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Families want answers from man who says he dissolved 300 people

Crime, Law and JusticeFamilyCrimeMexicoKidnappingHealthMedicine

Fernando Ocegueda hasn't seen his son since gunmen dragged the college student from the family's house three years ago. Alma Diaz wonders what happened to her son, Eric, a Mexicali police officer who left a party in 1995 and never returned.

Arturo Davila still pounds on police doors looking for answers 11 years after his daughter and a girlfriend were kidnapped in downtown Ensenada.

For the hundreds, perhaps thousands, of families of people who have vanished amid Baja California's drug wars, the search for justice has been lonely and fruitless. But their hopes have been buoyed recently by the Jan. 22 arrest of a man Mexican authorities believe is behind the gruesome disposal of bodies in vats of industrial chemicals.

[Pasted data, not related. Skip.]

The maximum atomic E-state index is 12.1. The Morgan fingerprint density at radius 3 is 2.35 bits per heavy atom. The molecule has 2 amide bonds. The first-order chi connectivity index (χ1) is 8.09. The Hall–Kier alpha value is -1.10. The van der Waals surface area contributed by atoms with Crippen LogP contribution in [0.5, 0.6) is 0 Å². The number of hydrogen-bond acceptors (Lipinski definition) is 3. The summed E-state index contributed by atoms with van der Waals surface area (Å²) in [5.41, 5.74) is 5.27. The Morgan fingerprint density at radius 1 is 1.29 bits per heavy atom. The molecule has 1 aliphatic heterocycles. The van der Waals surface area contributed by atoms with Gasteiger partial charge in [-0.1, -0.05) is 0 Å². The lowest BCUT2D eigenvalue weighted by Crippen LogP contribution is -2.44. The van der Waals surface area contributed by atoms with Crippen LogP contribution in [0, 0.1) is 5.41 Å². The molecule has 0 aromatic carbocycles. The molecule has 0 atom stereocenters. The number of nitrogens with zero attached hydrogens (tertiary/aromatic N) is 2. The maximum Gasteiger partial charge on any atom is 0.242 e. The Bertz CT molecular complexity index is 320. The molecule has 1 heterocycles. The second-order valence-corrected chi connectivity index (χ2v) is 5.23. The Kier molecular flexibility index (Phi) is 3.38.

Santiago Meza Lopez, a stocky 45-year-old taken into custody after a raid near Ensenada, was identified as the pozolero who liquefied the bodies of victims for lieutenants of the Arellano Felix drug cartel. Authorities say he laid claim to stuffing 300 bodies into barrels of lye, then dumping some of the liquefied remains in a pit in a hillside compound in eastern Tijuana.

His capture riveted Mexico with sickening details behind drug violence that has left more than 8,000 dead in two years. For the families of the disappeared, however, it was a chance to revive cases that seemed long forgotten.